Initial sequence approximation as a mosaic of references

For each locus identified as present in the set of reads, quasi-mapping provides (filtered) coverage information for nodes of the directed acyclic k-mer graph. We use these to approximate the sequence as a mosaic of references as follows. We model k-mer coverage with a negative binomial distribution and use the simplifying assumption that k-mers are read independently. Let Θ be the set of possible paths through the k-mer graph, which could correspond to the true genomic sequence from which reads were generated. Let r + s be the number of times the underlying DNA was read by the machine, generating a k-mer coverage of s, and r instances where the k-mer was sequenced with errors. Let 1 − p be the probability that a given k-mer was sequenced correctly. For any path θΘ, let {X1, …, XM} be independent and identically distributed random variables with probability distribution \( f\left({x}_i,r,p\right)=\frac{\Gamma \left(r+s\right)}{\Gamma (r)s!}{p}^r{\left(1-p\right)}^s \), representing the k-mer coverages along this path. Since the mean and variance are \( \frac{\left(1-p\right)r}{p} \) and \( \frac{\left(1-p\right)r}{p^2} \), we solve for r and p using the observed k-mer coverage mean and variance across all k-mers in all graphs for the sample. Let D be the k-mer coverage data seen in the read dataset. We maximize the score \( \hat{\theta}={\left\{\arg \max\ l\left(\theta |D\right)\right\}}_{\theta \in \Theta} \) where \( l\left(\theta |D\right)=\frac{1}{M}{\sum}_{i=1}^M\log f\left({s}_i,r,p\right) \), where si is the observed coverage of the i-th k-mer in θ. This score is an approximation to a log likelihood, but averages over (up to) a fixed number of k-mers in order to retain sensitivity over longer paths in our C++ implementation. By construction, the k-mer graph is directed and acyclic so this maximization problem can be solved with a dynamic programming algorithm (for pseudocode, see Additional file 1: Supplementary Algorithm 3).

For choices of w ≤ k there is a unique sequence along the discovered path through the k-mer graph (except in rare cases within the first or last w − 1 bases). We use this closest mosaic of reference sequences as an initial approximation of the sample sequence.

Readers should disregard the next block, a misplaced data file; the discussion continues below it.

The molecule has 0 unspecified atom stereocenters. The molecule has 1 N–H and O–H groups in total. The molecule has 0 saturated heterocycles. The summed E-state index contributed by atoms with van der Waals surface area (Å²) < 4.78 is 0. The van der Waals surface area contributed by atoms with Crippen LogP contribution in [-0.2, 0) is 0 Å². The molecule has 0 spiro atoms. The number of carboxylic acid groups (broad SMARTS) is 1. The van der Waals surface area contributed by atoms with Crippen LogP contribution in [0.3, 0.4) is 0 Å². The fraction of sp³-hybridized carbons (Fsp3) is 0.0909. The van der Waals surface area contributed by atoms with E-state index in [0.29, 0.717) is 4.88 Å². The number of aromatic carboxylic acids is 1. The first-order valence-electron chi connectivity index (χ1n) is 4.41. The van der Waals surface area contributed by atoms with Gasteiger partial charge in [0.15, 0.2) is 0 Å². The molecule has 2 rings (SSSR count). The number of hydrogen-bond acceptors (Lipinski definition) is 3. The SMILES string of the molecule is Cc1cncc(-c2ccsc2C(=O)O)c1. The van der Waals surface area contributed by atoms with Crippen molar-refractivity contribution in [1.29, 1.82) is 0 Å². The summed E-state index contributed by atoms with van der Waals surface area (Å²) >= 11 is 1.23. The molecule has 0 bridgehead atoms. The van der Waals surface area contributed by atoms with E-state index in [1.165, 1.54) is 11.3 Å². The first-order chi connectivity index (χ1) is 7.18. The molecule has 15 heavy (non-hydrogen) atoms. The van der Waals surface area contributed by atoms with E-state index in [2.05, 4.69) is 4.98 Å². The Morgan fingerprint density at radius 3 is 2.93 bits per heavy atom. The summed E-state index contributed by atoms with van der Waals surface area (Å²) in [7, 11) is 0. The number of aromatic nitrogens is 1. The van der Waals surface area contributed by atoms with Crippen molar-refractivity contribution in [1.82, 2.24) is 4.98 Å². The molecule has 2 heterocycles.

De novo variant discovery

The first step in our implementation of local de novo variant discovery in genome graphs is finding the candidate regions of the graph that show evidence of dissimilarity from the sample’s reads.

Finding candidate regions

The input required for finding candidate regions is a local graph, n, within the PanRG, the maximum likelihood path of both sequence and k-mers in n, lmpn and kmprespectively, and a padding size w for the number of positions surrounding the candidate region to retrieve.

We define a candidate region, r, as an interval within n where coverage on lmpn is less than a given threshold, c, for more than l and less than m consecutive positions. m acts to restrict the size of variants we are able to detect. If set too large, the following steps become much slower due to the combinatorial expansion of possible paths. For a given read, s, that has a mapping to r we define sr to be the subsequence of s that maps to r, including an extra w positions either side of the mapping. We define the pileup Pr as the set of all srr.

Enumerating paths through candidate regions

For rR, where R is the set of all candidate regions, we construct a de Bruijn graph Gr from the pileup Pr using the GATB library [64]. AL and AR are defined as sets of k-mers to the left and right of r in the local graph. They are anchors to allow re-insertion of new sequences found by de novo discovery into the local graph. If we cannot find an anchor on both sides, then we abandon de novo discovery for r. We use sets of k-mers for AL and AR, rather than a single anchor k-mer, to provide redundancy in the case where sequencing errors cause the absence of some k-mers in Gr. Once Gr is built, we define the start anchor k-mer, aL, as the first k-mer in AL that is also in Gr. Likewise, we define the end anchor k-mer, aR, as the first k-mer in AR that is also in Gr.

Tr is the spanning tree obtained by performing depth-first search (DFS) on Gr, beginning from node aL. We define pr as a path, from the root node aL of Tr and ending at node aR, which fulfils the two conditions: (1) pr is shorter than the maximum allowed path length; (2) no more than k nodes along pr have coverage < f er, where er is the expected k-mer coverage for r and f is nrs , where nr is the number of iterations of path enumeration for r and s is a step size (0.1 by default).